A new methodology developed by researchers at Zhejiang University could transform authentication processes in the food sector. The method, which was published in the journal Food Quality and Safety on 23 August 2023, is designed to scrutinize the levels of β-sitosterol present in edible oils.
The researchers focused on virgin camellia oil (VCO) and virgin olive oil (VOO). They found that VCO contains a range of 14.1–30.2 mg/100 g of β-sitosterol, while VOO contains a substantially higher concentration, ranging from 94.3 to 173.2 mg/100 g. This difference in β-sitosterol levels can be used to verify the authenticity of VCO and VOO.
The new method is also faster and more efficient than traditional methods. It does not require the use of solid-phase extraction cartridges or thin-layer chromatography. Additionally, the method does not require derivatization, a step that is typically required for the determination of β-sitosterol.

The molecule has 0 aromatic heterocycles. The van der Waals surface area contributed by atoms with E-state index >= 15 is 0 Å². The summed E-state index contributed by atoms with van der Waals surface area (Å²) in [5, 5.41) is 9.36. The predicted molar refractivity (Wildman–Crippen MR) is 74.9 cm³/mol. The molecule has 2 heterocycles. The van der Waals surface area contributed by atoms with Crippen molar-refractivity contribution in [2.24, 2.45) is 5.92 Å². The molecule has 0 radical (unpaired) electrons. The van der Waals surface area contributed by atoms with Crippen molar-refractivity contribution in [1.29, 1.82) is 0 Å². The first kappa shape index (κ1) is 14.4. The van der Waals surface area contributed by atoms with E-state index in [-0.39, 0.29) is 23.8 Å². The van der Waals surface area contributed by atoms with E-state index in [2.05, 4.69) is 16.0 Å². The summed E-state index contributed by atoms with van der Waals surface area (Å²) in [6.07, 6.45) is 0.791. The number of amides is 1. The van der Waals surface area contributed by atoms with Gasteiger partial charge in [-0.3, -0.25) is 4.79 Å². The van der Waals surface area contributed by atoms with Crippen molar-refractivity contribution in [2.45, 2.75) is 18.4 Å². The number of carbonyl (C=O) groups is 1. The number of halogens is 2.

The development of this new method is a significant step forward in the fight against food fraud. It could also help to ensure that consumers are getting the health benefits of genuine VCO and VOO.